The spread of COVID-19 in Italy resulted in the implementation of a lockdown that obligated the first time the general populace to remain at home for approximately two months. This lockdown interrupted citizens’ professional and educational activities, in addition to closing shops, offices and educational institutions. The resulting changes in people’s daily routines and activities induced unexpected changes in their thoughts, feelings and attitudes, in addition to altering their life perceptions. Consequently, the present study explores how young adults perceived their lives under lockdown during the final week of March 2020, when the reported number of daily coronavirus infections reached its peak in Italy. The research was carried out among 293 university students (234 women and 59 men) with an average age of 20.85 years old (SD = 3.23). The researchers asked participants to describe the emotions, thoughts and experiences that characterized their time under lockdown. The study analyzed specific narratives related to time and space using grounded theory methodology, which was applied using Atlas 8 software, leading to the creation of 68 codes. The study organized these codes into three specific categories: confined in the present, confined in the past, and striving toward one’s goals. Finally, the researchers also created a core-category labeled “continuity of being.” The results showed that the closure of open spaces caused a division in participants’ perceptions of time continuity, with many viewing themselves as feeling fragmented and as living the present in a static and fixed way. Additionally, participants also saw the present as being discontinuous from the past, while, simultaneously, projecting toward the future and the changes it might bring. Finally, this study examined further implications surrounding individual projecting among young people in greater depth.

Psychological Lockdown Experiences: Downtime or an Unexpected Time For Being? / Procentese, Fortuna; Esposito, Ciro; Gonzalez Leone, Maria Florencia; Agueli, Barbara; Arcidiacono, Caterina; Freda, MARIA FRANCESCA; DI NAPOLI, Immacolata. - In: FRONTIERS IN PSYCHOLOGY. - ISSN 1664-1078. - (2021). [10.3389/fpsyg.2021.577089]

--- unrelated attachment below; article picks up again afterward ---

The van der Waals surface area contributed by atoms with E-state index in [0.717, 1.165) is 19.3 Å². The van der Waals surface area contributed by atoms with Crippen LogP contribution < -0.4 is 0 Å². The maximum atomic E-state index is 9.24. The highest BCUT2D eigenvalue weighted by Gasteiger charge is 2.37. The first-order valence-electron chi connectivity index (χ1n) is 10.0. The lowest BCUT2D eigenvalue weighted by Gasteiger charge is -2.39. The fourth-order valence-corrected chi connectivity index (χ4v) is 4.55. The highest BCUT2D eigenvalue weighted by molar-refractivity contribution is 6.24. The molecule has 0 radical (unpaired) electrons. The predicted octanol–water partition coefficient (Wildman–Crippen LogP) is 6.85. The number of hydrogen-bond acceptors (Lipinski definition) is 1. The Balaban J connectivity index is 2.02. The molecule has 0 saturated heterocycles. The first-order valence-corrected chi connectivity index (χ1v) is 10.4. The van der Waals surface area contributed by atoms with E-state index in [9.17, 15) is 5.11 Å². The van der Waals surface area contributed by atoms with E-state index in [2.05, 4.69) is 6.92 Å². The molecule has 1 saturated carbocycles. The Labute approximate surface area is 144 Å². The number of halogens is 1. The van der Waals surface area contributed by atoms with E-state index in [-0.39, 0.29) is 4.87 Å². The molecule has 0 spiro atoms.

Psychological Lockdown Experiences: Downtime or an Unexpected Time For Being?

Fortuna Procentese;Ciro Esposito;Florencia Gonzalez Leone;Barbara Agueli;Caterina Arcidiacono;Maria Francesca Freda;Immacolata Di Napoli
2021

Abstract

The spread of COVID-19 in Italy resulted in the implementation of a lockdown that obligated the first time the general populace to remain at home for approximately two months. This lockdown interrupted citizens’ professional and educational activities, in addition to closing shops, offices and educational institutions. The resulting changes in people’s daily routines and activities induced unexpected changes in their thoughts, feelings and attitudes, in addition to altering their life perceptions. Consequently, the present study explores how young adults perceived their lives under lockdown during the final week of March 2020, when the reported number of daily coronavirus infections reached its peak in Italy. The research was carried out among 293 university students (234 women and 59 men) with an average age of 20.85 years old (SD = 3.23). The researchers asked participants to describe the emotions, thoughts and experiences that characterized their time under lockdown. The study analyzed specific narratives related to time and space using grounded theory methodology, which was applied using Atlas 8 software, leading to the creation of 68 codes. The study organized these codes into three specific categories: confined in the present, confined in the past, and striving toward one’s goals. Finally, the researchers also created a core-category labeled “continuity of being.” The results showed that the closure of open spaces caused a division in participants’ perceptions of time continuity, with many viewing themselves as feeling fragmented and as living the present in a static and fixed way. Additionally, participants also saw the present as being discontinuous from the past, while, simultaneously, projecting toward the future and the changes it might bring. Finally, this study examined further implications surrounding individual projecting among young people in greater depth.
2021
Psychological Lockdown Experiences: Downtime or an Unexpected Time For Being? / Procentese, Fortuna; Esposito, Ciro; Gonzalez Leone, Maria Florencia; Agueli, Barbara; Arcidiacono, Caterina; Freda, MARIA FRANCESCA; DI NAPOLI, Immacolata. - In: FRONTIERS IN PSYCHOLOGY. - ISSN 1664-1078. - (2021). [10.3389/fpsyg.2021.577089]
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Utilizza questo identificativo per citare o creare un link a questo documento: https://hdl.handle.net/11588/858824
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